It’s weird and yes, sometimes, even wonderful. And yes again, even confounding.

Princess Charming
When I was a little girl, I always thought I’d have my own children. Then, as circumstance and fate and important years wasted on one boyfriend for way too long (11, to be exact) would have it, I didn’t. And so, I made the most of my empty nest. I had big jobs, bad boyfriends, close girlfriends, long nights out on the town and on the job, my fair share of weekend adventures. Nobody else to worry about. No kids to stick around for. No restrictions.

But now, in the peak of mid-life, I find myself planning for retirement, going to middle-school plays, buying frames for Miley Cyrus posters, and empty nesting simultaneously. And I must say, it’s never boring, always unpredictable, and for sure has its moments. Which brings me full circle to this one:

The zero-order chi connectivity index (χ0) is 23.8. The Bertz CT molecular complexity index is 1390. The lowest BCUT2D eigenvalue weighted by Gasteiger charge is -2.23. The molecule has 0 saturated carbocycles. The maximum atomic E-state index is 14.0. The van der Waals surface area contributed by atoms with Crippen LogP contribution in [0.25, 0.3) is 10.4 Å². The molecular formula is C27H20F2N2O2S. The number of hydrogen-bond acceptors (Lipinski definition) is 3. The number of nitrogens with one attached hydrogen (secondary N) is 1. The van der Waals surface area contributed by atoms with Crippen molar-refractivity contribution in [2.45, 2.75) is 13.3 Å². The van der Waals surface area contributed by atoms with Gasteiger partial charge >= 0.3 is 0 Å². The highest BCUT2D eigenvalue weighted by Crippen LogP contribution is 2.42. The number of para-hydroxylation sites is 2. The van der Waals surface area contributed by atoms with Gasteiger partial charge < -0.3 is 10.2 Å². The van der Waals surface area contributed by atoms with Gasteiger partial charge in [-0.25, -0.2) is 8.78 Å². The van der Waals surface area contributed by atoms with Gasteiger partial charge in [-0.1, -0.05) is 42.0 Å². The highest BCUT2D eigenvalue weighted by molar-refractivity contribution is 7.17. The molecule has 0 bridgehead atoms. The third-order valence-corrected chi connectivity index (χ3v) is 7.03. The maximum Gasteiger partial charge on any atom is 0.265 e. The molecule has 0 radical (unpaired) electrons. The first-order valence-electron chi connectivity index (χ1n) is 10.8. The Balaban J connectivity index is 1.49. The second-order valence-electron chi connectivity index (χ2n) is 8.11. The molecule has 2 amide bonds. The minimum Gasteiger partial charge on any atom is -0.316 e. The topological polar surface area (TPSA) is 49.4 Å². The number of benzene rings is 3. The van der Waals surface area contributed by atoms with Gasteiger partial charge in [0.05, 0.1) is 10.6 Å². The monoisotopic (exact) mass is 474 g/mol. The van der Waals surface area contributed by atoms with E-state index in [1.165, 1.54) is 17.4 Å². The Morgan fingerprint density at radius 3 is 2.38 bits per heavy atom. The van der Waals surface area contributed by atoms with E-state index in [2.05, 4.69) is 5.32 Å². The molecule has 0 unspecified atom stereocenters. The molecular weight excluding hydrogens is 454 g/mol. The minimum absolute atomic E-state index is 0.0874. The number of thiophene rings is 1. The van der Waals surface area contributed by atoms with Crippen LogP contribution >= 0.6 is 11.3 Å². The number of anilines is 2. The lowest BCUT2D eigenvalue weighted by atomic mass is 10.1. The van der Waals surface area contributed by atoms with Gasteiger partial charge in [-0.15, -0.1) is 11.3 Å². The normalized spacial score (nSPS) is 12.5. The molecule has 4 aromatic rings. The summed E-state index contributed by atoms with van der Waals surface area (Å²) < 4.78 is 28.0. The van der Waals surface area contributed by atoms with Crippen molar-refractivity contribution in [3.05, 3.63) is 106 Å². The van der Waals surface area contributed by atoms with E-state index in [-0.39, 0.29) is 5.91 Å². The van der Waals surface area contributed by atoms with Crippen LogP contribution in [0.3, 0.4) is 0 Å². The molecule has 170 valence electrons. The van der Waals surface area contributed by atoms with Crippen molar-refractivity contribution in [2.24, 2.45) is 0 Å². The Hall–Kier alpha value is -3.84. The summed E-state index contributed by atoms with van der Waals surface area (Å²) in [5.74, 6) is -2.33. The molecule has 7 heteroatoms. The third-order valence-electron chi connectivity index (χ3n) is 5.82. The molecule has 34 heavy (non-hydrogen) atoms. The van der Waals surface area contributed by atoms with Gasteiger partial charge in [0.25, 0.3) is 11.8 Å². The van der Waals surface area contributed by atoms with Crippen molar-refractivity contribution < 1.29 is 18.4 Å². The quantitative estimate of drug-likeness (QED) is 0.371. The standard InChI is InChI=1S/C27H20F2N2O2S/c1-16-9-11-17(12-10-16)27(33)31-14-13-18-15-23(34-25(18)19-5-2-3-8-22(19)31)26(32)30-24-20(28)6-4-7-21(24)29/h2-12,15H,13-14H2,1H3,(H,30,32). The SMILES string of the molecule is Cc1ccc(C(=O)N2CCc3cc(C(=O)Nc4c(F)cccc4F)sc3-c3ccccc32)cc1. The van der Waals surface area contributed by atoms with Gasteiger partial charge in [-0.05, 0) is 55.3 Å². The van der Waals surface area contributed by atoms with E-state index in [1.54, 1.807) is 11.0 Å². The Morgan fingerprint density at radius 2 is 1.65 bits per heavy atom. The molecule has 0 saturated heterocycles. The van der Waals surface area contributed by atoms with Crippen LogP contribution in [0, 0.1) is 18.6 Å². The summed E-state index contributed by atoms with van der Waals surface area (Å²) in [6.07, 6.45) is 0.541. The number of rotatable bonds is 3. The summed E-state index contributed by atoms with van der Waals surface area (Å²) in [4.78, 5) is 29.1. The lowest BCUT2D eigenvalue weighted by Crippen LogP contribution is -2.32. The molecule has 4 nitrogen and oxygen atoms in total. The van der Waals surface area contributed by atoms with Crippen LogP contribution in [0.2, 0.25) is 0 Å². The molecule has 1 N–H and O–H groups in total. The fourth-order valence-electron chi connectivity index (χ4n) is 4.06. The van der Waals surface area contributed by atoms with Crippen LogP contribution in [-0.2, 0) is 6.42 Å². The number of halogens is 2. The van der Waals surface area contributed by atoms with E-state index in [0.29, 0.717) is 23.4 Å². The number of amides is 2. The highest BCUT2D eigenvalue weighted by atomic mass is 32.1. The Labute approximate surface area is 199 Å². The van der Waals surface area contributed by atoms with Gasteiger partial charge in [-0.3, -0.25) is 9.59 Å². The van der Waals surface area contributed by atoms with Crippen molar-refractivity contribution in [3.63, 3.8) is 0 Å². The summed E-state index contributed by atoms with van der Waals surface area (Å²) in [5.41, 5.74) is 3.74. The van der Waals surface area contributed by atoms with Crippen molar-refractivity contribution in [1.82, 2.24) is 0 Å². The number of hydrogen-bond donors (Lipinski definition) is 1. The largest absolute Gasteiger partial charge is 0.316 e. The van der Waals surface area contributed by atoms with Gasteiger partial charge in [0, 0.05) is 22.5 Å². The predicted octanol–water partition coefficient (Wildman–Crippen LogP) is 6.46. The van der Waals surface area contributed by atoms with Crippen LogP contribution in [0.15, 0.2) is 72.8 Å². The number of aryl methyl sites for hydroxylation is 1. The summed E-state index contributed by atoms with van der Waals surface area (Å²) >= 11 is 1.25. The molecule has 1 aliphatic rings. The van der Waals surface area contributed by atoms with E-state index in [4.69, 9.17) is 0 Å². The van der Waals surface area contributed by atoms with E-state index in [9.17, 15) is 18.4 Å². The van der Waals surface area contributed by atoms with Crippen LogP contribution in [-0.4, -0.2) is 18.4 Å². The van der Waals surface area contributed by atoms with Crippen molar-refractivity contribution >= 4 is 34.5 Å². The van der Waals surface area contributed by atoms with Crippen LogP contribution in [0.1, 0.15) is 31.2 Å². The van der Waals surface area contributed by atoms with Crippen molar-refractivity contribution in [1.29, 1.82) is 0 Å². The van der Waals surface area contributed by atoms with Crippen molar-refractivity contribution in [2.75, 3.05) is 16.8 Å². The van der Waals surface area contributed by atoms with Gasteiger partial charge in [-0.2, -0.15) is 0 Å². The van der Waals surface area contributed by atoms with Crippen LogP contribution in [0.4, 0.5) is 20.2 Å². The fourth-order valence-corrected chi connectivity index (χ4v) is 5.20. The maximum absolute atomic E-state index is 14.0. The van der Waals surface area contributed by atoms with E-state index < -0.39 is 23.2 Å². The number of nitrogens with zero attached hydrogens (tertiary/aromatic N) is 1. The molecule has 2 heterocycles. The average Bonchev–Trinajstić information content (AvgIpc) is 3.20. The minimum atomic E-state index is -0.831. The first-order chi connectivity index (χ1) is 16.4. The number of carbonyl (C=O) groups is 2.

Today, while I waited for Steppy to provide me with some fresh fodder for this article—with some bad behavior that’d make for good story—she did something almost completely surprising instead. She declined my offer of a piece of a chocolate chip cookie (something we both love and she knows I eat only once every other fiscal quarter).

She said, “No thanks, Jill. I know you really want that and you’re so good to me all the time.” (I swear on the 13 pairs of sandals I just bought that, praise be Nordstroms, always fit, unlike most of my blue jeans, I am NOT making this up.) “And I meant to tell you, those flip flops you got me? Oh my gosh, my friend Taylor keeps trying to steal them. It’s awesome!”

On some days, I’m convinced that Cinderella’s evil stepmother started out as a protégé to Mother Teresa and then got married and was driven to total personality breakdown by an aberrant stepchild.

But not today. Today, I think otherwise.

Jill Sherer Murray, president of Streetcar Communications, Inc., is an award-winning journalist, freelance writer, marketer, corporate communicator, consultant, and blogger. She uses her higher education and 20 years of professional experience in publishing and communications to service a wide range of clients and projects. To learn more about Jill, visit her website and her blog Diary of a Writer in Midlife Crisis.